Types of content to consider:
- Website blogs
- Social media posts
- Guest posts
- ‘How to’ guides
- Stage 2: Evaluation
At the evaluation stage of the buyer journey, prospects are familiar with their challenges, and might even have a good grasp of the various types of solutions that could resolve their issues. However, they also understand that they have a choice, and are actively starting to compare brands and solutions to determine the best option.
This is the stage where audiences typically spend the majority of their time as they tend to conduct heavy research to fully evaluate and consider all possible options. Audiences will naturally be asking themselves a number of questions, and the job of the marketer at this stage is to anticipate these questions and answer them through content. So what type of content works at this stage? Content should guide audiences towards the most relevant product or service, and begin to reinforce that decision.
Types of content to consider:
- Comparison guides
- Product/service descriptions
- Case studies
- Free downloads, demos, or samples
- Stage 3: Conversion
At the conversion stage of the buyer journey, customers are at a point where they’re ready to buy… almost. This is a final opportunity for customers to justify the choice they’ve made, and for marketers it means one last shot to provide peace of mind and offer confidence to buyers that they’re making the best decision for them. Content at this stage should, therefore, work to reinforce decision making through fully promoting the benefits of the purchase, and highlighting the rapid, short term results for buyers.
However, that’s not all. Content at this stage shouldn’t just work to close off the journey; it should also work to restart a new journey, build loyalty, and spark new purchases. Content at this stage needs to send customers off on a high; leave them satisfied.
Types of content to consider:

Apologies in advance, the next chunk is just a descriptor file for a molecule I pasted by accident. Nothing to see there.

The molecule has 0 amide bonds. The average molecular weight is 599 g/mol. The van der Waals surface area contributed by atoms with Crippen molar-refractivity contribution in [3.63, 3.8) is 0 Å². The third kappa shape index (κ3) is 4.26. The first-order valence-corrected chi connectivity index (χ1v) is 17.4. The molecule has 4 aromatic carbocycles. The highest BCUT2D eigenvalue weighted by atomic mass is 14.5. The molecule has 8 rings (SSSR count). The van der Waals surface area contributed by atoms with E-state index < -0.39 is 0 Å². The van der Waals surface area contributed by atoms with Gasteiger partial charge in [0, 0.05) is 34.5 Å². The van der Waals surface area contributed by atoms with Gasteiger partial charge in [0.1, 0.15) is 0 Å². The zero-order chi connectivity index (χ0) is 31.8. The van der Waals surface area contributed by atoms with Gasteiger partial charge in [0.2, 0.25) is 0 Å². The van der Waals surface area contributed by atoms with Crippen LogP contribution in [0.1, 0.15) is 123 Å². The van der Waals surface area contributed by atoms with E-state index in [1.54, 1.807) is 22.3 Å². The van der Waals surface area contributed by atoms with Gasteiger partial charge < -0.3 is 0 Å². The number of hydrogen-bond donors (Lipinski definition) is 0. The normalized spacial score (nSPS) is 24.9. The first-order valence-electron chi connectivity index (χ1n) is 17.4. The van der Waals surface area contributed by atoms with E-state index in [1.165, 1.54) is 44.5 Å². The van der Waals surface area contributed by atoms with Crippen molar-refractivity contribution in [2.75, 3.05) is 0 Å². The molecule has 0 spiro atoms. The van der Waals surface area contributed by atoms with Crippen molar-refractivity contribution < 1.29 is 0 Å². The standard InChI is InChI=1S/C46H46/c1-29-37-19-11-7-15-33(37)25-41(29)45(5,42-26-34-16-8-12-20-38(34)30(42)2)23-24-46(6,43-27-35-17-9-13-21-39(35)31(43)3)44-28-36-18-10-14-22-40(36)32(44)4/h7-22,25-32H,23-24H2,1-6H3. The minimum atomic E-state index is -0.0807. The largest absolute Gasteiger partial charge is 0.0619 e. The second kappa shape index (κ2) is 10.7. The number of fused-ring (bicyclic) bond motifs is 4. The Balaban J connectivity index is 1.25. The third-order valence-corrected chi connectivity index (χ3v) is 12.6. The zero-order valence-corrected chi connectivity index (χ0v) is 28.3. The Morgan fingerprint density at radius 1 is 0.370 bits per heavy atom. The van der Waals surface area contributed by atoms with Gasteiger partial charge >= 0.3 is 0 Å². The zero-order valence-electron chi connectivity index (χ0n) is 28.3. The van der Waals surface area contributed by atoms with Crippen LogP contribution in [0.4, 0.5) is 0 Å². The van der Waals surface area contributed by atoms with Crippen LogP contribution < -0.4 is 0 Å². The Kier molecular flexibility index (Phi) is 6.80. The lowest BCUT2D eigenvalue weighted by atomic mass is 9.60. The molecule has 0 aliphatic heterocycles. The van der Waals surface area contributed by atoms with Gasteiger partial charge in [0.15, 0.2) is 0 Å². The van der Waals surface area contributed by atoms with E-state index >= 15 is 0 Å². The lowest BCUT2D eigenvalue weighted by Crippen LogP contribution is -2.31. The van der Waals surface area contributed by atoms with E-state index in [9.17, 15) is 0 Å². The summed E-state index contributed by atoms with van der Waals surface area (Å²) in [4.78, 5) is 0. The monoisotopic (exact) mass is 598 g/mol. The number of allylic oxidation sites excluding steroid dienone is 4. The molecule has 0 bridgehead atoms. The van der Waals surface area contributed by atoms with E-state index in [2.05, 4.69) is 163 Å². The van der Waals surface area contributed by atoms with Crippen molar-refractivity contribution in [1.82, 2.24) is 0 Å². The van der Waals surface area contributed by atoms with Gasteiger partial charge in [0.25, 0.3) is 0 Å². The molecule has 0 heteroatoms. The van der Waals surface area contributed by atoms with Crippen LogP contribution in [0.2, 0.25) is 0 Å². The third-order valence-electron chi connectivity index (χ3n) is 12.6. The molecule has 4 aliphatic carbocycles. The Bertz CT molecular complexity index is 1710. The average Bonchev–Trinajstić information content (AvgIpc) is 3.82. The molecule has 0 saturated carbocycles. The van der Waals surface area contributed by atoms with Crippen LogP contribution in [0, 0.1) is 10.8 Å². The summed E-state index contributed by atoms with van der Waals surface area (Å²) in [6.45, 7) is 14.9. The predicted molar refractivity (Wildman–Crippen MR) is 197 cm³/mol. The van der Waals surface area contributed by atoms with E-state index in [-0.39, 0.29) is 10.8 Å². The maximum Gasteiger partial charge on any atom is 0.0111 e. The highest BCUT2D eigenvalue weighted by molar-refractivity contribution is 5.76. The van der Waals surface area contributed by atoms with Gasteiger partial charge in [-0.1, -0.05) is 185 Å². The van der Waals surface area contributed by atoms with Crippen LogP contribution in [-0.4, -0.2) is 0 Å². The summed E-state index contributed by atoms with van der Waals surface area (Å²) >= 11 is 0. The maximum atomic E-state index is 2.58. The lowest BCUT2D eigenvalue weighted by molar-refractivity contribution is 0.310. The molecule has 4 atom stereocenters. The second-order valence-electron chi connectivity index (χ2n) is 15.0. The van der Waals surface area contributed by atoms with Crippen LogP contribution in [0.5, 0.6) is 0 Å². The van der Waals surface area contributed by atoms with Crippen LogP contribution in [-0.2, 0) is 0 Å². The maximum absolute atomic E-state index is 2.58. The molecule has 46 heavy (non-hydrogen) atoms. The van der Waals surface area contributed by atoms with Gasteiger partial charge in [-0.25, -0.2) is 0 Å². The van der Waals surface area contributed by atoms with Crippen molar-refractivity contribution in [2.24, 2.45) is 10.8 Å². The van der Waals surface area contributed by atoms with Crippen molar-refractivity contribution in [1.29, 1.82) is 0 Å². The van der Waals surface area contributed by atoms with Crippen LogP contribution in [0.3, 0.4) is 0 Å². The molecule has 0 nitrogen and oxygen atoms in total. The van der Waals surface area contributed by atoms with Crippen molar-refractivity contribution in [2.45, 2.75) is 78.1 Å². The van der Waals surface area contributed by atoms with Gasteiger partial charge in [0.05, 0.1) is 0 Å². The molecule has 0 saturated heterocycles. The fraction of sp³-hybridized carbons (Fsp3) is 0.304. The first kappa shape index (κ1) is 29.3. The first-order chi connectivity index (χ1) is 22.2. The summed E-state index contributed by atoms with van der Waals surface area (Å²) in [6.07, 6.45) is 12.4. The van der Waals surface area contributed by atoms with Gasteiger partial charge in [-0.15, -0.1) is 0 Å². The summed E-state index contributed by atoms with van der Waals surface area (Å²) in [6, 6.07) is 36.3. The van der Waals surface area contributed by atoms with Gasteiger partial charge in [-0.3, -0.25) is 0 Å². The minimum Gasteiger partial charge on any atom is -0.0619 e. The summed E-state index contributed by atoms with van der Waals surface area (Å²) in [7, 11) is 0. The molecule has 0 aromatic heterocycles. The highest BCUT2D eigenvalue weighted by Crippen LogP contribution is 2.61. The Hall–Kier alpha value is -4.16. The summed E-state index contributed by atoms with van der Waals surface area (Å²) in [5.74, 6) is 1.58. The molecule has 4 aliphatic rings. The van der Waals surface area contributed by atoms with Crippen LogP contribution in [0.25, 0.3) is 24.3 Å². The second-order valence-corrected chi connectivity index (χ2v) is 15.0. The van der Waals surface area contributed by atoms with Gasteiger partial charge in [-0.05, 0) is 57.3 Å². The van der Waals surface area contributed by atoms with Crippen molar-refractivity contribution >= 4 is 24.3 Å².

- Coupons or vouchers
- Limited time deals
- Personalised trials or demonstrations
Knowing Your Audience
As is clear to see from the above, absolutely every stage requires marketers to have a comprehensive understanding of their customers and attribution models. They not only need to know who the audience is, but what they’re looking for at each stage of the funnel, and what they expect from businesses. Activities such as historical analysis and persona building are critical for matching content to the right stage of the buyer’s journey. Harnessing this data to report on results and study outcomes is an equally essential next step in order to further refine content creation activities.
Gaining a full understanding of your customer does require effort, but it’s worth it. Especially considering that today’s audiences not only want but actually need to have access to the right content, at the right time. The buyer journey is changing. Research by Forrester shows that 60% of buyers don’t want to interact with organisations, and 68% prefer to do their own research, in their own time. In total, more than half of today’s buyers are confident that they can make a decision based on content alone. Of course, they can only do this if you give them what they need, when they need it.